A University of Maryland SGA-backed state bill that would allow citizens to vote in municipal elections by absentee ballot without providing a reason is close to being signed into law, the group's leaders said.

The bill, introduced to the House and Senate separately in February, would allow students to vote in local elections without having to visit polling places in person on a school day. In College Park, having a full schedule of classes is not a sufficient reason to vote absentee.

The city grants absentee ballots if voters may be absent from the city on Election Day, are unable to get to polling locations due to accident, illness or physical disability, are confined to an institution, have experienced death or serious illness in their immediate families or are full-time students at higher education institutions outside of College Park, with academic requirements preventing them from going to the polls.

The identical bills have passed without amendments in both chambers. Mihir Khetarpal, the Student Government Association's director of governmental affairs, said the only steps left for the legislation are for one of the bills to be approved in the opposite chamber, and then for Gov. Larry Hogan to either sign the bill or ignore it.

"I don't think that's a large hurdle," said Khetarpal, a senior economics and government and politics major. "We've cleared some of the biggest hurdles that we would have for the bill."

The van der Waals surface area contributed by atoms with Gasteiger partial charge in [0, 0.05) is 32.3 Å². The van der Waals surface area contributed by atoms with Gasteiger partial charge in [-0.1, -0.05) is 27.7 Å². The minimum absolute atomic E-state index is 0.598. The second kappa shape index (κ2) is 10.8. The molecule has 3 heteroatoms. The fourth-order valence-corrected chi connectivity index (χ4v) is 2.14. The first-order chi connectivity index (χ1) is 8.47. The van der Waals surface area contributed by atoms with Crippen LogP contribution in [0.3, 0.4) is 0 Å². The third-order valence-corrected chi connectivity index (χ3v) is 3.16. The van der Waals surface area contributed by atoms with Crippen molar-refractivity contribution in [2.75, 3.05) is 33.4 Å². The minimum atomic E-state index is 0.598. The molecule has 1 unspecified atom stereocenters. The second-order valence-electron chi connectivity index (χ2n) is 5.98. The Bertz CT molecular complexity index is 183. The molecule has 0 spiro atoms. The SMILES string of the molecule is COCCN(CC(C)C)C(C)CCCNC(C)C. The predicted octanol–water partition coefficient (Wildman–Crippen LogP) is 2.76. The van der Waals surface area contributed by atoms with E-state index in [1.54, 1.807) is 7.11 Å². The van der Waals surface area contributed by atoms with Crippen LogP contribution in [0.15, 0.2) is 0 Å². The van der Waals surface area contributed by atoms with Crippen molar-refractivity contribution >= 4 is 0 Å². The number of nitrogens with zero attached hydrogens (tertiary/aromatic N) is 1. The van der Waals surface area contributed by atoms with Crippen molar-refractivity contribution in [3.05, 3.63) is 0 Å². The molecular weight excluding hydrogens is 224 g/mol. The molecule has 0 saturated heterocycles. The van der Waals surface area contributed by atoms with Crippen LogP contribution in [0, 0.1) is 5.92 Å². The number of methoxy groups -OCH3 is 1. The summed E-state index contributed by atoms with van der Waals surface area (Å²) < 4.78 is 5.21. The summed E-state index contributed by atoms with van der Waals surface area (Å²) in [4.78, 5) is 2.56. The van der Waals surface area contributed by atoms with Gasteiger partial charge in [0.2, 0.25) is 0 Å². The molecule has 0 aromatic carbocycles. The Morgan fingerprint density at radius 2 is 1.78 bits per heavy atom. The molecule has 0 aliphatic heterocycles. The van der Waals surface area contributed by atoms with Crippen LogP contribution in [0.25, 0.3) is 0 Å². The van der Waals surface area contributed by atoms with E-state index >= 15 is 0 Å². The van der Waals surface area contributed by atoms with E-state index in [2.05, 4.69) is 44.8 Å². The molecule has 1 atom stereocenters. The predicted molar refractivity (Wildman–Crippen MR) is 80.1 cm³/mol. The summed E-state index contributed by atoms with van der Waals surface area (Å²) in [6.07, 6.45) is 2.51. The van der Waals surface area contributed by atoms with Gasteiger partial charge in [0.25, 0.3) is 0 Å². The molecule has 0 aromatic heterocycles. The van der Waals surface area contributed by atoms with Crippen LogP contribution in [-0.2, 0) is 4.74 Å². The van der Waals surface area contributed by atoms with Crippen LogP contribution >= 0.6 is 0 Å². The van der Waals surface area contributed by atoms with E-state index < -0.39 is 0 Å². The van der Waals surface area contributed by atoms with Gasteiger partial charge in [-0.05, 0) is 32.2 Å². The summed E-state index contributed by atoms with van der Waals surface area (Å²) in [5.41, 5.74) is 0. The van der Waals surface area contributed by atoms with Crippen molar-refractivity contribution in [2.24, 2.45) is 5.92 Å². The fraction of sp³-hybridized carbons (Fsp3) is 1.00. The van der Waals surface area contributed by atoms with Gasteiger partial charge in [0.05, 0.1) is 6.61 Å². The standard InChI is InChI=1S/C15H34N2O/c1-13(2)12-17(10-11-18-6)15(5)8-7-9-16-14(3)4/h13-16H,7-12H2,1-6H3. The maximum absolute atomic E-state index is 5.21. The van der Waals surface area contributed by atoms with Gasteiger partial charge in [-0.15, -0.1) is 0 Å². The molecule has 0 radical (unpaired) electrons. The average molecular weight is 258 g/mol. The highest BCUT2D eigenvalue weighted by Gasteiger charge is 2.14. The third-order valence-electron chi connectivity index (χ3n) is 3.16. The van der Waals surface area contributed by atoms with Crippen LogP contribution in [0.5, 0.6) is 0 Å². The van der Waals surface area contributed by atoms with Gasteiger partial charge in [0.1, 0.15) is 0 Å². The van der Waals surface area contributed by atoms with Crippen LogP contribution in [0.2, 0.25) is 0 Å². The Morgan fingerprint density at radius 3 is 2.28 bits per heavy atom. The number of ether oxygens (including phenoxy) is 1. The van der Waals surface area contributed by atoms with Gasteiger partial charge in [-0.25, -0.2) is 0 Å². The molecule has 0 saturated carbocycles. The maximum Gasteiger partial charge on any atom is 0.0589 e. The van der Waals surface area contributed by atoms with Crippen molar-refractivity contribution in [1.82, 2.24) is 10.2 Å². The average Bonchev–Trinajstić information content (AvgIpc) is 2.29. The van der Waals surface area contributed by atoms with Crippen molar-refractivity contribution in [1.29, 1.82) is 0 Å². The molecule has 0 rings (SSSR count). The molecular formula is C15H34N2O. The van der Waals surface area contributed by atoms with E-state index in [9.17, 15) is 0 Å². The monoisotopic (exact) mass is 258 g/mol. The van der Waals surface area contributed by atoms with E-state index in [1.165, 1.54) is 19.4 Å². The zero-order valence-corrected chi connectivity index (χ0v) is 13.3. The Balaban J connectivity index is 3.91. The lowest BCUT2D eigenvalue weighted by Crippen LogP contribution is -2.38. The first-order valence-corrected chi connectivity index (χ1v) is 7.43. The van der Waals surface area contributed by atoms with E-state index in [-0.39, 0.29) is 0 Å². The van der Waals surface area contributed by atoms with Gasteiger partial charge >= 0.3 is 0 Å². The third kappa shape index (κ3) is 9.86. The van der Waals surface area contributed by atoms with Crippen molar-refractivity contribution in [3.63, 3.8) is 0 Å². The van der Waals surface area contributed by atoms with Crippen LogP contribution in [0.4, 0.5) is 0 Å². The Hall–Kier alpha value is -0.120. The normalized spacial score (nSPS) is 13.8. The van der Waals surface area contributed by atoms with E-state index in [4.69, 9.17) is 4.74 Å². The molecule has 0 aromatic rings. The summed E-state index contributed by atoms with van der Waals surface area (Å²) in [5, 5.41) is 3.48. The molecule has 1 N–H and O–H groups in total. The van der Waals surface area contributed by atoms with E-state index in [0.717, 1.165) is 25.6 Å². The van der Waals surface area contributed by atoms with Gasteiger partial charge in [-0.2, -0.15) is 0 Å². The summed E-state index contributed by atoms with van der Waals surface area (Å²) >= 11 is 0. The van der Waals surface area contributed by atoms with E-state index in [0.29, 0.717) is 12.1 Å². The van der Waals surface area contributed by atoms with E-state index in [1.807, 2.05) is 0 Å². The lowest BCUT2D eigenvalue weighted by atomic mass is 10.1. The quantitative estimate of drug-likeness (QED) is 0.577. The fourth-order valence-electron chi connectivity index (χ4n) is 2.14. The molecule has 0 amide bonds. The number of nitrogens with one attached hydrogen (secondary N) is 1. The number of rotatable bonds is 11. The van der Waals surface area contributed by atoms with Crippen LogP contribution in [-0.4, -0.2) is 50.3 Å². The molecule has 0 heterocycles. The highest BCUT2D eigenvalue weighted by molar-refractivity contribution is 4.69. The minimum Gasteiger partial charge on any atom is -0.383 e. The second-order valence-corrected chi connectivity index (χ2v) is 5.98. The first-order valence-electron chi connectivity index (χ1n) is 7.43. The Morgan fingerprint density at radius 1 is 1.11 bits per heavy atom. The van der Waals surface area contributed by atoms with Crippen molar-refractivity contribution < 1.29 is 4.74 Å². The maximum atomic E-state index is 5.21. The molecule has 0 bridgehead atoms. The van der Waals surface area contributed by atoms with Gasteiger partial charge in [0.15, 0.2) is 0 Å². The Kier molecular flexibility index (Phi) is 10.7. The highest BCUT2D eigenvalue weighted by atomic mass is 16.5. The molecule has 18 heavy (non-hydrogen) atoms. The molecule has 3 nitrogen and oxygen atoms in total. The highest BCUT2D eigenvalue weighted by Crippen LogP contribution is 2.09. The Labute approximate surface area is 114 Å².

SGA President AJ Pruitt, a senior economics and government and politics major, said the approval of one of the bills in an opposite chamber is mostly procedural, and they tend to get passed.

"To have to go through this painstaking process of passing legislation is great for the SGA," Pruitt said. "It shows what we can do, it shows that we can help people … but you have to ask yourself, 'Why was this not done sooner?'"

Pruitt said that they have been bringing the issue before the College Park City Council since his sophomore year, and the SGA's suggestions had been met with the council citing concerns of being too far or too close to elections.

Mayor Patrick Wojahn said the council's reservations about the measure in the past were largely due to financial concerns.

"We have heard some feedback from our city staff and the city board of election supervisors, and they were concerned about the costs that it would have on the city. I think we can explore ways to minimize that," he said.

Jack Robson, College Park's chief of the Board of Elections Supervisors, estimated it could cost the city between $5,000 and $10,000 to make the change. However, Robson said the board was unsure about the final costs of allowing everyone to request no-excuse absentee ballots.

"They are exceedingly time-consuming to process, they're expensive to mail and we anticipate that we'll have to hire a part-time clerk to do that, to handle the influx," he said.

Robson said the Board of Election Supervisors talked about adding a polling place on campus, possibly at Stamp Student Union, for the next city election in 2019, pending cooperation from this university.

"It may be that the council doesn't want to give us the money for that if we're going to spend it on no-excuse absentee ballots," Robson said.

Wojahn said the council has not taken any official position on no-excuse absentee voting, and he was glad to see the bill's progress on the state level.

"We should be encouraging people to participate in the democratic process, and this is a way of doing it," Wojahn said.